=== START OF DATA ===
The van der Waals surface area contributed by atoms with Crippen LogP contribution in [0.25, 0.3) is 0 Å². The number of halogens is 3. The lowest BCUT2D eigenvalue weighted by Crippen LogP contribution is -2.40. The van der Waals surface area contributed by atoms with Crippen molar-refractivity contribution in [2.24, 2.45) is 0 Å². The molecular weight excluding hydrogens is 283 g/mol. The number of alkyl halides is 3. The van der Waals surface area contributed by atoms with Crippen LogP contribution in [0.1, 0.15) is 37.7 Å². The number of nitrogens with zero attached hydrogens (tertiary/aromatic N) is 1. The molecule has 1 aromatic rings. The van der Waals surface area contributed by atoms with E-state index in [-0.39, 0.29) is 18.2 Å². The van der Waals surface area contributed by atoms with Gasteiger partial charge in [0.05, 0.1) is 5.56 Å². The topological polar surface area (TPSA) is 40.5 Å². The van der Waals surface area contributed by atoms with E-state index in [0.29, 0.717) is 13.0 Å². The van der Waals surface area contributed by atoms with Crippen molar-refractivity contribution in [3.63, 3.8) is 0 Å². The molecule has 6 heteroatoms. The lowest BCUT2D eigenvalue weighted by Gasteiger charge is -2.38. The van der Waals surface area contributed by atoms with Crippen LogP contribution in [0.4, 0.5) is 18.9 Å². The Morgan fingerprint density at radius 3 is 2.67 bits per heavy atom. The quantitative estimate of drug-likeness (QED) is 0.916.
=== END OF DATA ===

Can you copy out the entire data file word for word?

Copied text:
The van der Waals surface area contributed by atoms with Crippen LogP contribution in [0.25, 0.3) is 0 Å². The number of halogens is 3. The lowest BCUT2D eigenvalue weighted by Crippen LogP contribution is -2.40. The van der Waals surface area contributed by atoms with Crippen molar-refractivity contribution in [2.24, 2.45) is 0 Å². The molecular weight excluding hydrogens is 283 g/mol. The number of alkyl halides is 3. The van der Waals surface area contributed by atoms with Crippen LogP contribution in [0.1, 0.15) is 37.7 Å². The number of nitrogens with zero attached hydrogens (tertiary/aromatic N) is 1. The molecule has 1 aromatic rings. The van der Waals surface area contributed by atoms with E-state index in [-0.39, 0.29) is 18.2 Å². The van der Waals surface area contributed by atoms with Gasteiger partial charge in [0.05, 0.1) is 5.56 Å². The topological polar surface area (TPSA) is 40.5 Å². The van der Waals surface area contributed by atoms with E-state index in [0.29, 0.717) is 13.0 Å². The van der Waals surface area contributed by atoms with Crippen molar-refractivity contribution in [3.63, 3.8) is 0 Å². The molecule has 6 heteroatoms. The lowest BCUT2D eigenvalue weighted by Gasteiger charge is -2.38. The van der Waals surface area contributed by atoms with Crippen LogP contribution in [0.4, 0.5) is 18.9 Å². The Morgan fingerprint density at radius 3 is 2.67 bits per heavy atom. The quantitative estimate of drug-likeness (QED) is 0.916.